Unless you willingly prefer to ignore reality, you likely know that politics is intricately connected with the investment banking world. Let’s take a look at employment growth by U.S. president since 1948. Unsurprisingly, employment growth expanded the strongest during the Clinton and Reagan administrations.

Employment Growth

During the Clinton administration, employment grew by a little over 20 percent. The Reagan administration places second at about 17 percent. Fast-forwarding to the two most recent administrations, things do not look nearly as bright.

During the George W. Bush’s administration (Bush II), the employment picture expanded by a couple of percentage points.  The Bush II administration was hindered by two recessions – the bursting of the technology bubble and the global financial crisis.

Following the George W. Bush’s administration, the Obama administration’s experience has been just as weak (weaker if you solve for trend growth). President Obama came into office about in the middle of the 2008/2009 recession.  Since bottoming out early in his second year of office, the U.S. economy has slowly added jobs, only recently gaining a little bit stronger pace after four years of anemic growth. Overall, if the current administration is lucky, it could see employment growth a little bit better than the Eisenhower administration (thanks to the weakness in the last year of the Eisenhower administration).

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GDP Growth

Switching to GDP, here is a look at GDP growth by U.S. president. Unsurprisingly given the performance of employment during their presidencies, GDP expanded the strongest during the Clinton and Reagan administrations. During the Clinton Administration, GDP grew by about 35 percent. During the Reagan Administration, GDP expanded by about 30 percent.

Fast forward to the two most recent administrations and again, things look relatively poor. At this point in his presidency (6 years), GDP was up about 16 percent during the George W. Bush’s Administration. Through the 6 years of the Obama Administration, GDP is up about 13 percent.

Where did the growth go in the past 15 years?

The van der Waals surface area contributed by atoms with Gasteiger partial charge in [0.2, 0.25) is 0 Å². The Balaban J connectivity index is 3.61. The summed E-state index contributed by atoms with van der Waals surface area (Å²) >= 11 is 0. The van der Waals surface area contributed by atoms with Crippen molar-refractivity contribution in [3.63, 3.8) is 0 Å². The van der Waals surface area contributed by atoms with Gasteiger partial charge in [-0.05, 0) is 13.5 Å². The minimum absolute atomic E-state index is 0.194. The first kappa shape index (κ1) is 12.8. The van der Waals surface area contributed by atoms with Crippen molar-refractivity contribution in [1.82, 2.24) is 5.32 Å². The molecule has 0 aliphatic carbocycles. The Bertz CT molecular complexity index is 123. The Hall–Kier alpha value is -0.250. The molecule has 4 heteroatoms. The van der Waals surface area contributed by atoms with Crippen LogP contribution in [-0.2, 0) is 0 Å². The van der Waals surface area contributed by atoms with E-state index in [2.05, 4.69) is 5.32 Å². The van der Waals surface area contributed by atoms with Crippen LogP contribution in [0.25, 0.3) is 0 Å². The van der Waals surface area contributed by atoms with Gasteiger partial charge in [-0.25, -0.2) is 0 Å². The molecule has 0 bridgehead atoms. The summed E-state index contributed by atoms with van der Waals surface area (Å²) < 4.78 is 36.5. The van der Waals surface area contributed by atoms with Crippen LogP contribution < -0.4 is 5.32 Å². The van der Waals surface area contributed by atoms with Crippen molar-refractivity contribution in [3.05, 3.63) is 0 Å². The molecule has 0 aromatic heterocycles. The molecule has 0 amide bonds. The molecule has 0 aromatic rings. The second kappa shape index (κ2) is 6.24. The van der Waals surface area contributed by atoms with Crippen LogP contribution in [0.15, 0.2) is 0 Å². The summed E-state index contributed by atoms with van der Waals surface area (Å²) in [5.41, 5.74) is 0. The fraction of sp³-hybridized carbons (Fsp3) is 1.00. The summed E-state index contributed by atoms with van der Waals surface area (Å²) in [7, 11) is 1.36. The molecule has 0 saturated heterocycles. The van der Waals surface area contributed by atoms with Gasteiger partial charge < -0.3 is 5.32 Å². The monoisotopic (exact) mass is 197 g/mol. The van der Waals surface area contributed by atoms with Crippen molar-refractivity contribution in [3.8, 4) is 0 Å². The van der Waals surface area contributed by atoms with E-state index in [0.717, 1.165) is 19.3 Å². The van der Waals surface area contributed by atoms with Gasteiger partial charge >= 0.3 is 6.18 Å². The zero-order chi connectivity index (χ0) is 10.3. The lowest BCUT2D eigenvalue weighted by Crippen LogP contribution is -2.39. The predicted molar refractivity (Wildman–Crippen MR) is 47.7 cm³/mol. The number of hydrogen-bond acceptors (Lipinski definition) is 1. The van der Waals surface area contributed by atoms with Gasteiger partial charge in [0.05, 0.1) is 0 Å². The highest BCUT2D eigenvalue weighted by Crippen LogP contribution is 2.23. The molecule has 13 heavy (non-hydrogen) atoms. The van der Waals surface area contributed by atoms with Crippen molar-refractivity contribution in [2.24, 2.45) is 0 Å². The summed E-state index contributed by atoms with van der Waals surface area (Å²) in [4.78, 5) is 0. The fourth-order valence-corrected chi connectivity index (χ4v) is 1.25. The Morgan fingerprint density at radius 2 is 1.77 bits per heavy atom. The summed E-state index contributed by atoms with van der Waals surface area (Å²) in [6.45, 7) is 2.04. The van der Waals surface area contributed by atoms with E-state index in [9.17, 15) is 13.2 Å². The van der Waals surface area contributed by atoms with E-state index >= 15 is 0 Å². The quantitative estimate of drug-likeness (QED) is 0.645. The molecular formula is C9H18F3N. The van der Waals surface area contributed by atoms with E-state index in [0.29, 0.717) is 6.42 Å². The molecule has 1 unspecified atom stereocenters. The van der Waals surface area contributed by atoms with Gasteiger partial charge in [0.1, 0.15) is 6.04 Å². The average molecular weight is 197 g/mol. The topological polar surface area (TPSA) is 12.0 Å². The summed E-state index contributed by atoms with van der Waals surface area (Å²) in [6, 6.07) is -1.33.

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Conclusion

Overall, the investment banking universe is intricately connected with the political world.  Always has been, and likely always will be. In looking at the performance of the economy – as measured by jobs – by U.S. President, it does not look very good for the most recent administrations. If the economy is able to survive another two years without a hiccup in the overall employment picture (probably unlikely), the Obama administration might make it to third worst since 1948 (for 2 full-term serving presidents).

A third worst performance would put the Obama administration far behind the employment growth experienced during the Clinton and Reagan years and about in line with what happened during the Bush II years if one excludes the global financial crisis.

When switching from the employment picture to the GDP picture, not a whole lot changes.  The Reagan and Clinton years were the best, and the two most recent administrations saw uncharacteristically slow GDP growth.

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It’s not uncommon to see investment bankers check the state of the gold market at least a few times a day. Of all the markets in the world, it’s one of the few that everyone finds fascinating.

Movements in the gold market can signal pending inflation, slowing economic growth, unwise budgetary decisions, and other interesting indicators. The gold market also has a much broader reach than any other market, in that traders, politicians, and many others care about what the price of gold is doing. Given the interest from the investment banking world in general, we thought it might be interesting to see which economic unit’s inflation rate has the greatest impact on the price of gold.

Here is a look at the relationship between the price of gold and four selected economic unit’s inflation rates over the past 15 years.  You might be surprised by which one moves the price of gold the most.

U.S. Inflation and the Price of Gold

First, let’s review the relationship between the inflation rate in the U.S. and the price of gold. Perhaps surprisingly, the two are not as closely related as some might think. At times, the inflation rate in the U.S. moves fairly closely with the price of gold, such as in 2008 and 2009. This conventional wisdom finding breaks down a number of times, though, such as the divergence seen in the most recent years (2013 and 2014).

Inflation Movements and the Price of Gold - United States

Europe’s Inflation and the Price of Gold

The next graphic is a look at the inflation rate in Europe and the price of gold. Interestingly, the two look even less closely related than the inflation rate in the U.S and the price of gold. As with the experience in the U.S., there are times when the two generally moved together (2008/2009 and 2012/2013). There’s also been some divergences, such as the 2005/2006 and 2014 periods.

Inflation Movements and the Price of Gold - Europe

Russia’s Inflation and the Price of Gold

The third graphic is a look at the price of gold and the inflation rate in Russia. Perhaps less surprising, the two look as though they generally don’t move together, with the exception of, for example, the most recent movements in both.

Inflation Movements and the Price of Gold - Russia

China’s Inflation and the Price of Gold

The following graphic is a look at the inflation rate in China as related to the price of gold. Interestingly, this looks as though the two move generally together, with fewer exceptions than the U.S. and Europe.

Inflation Movements and the Price of Gold - China

Which One Wins?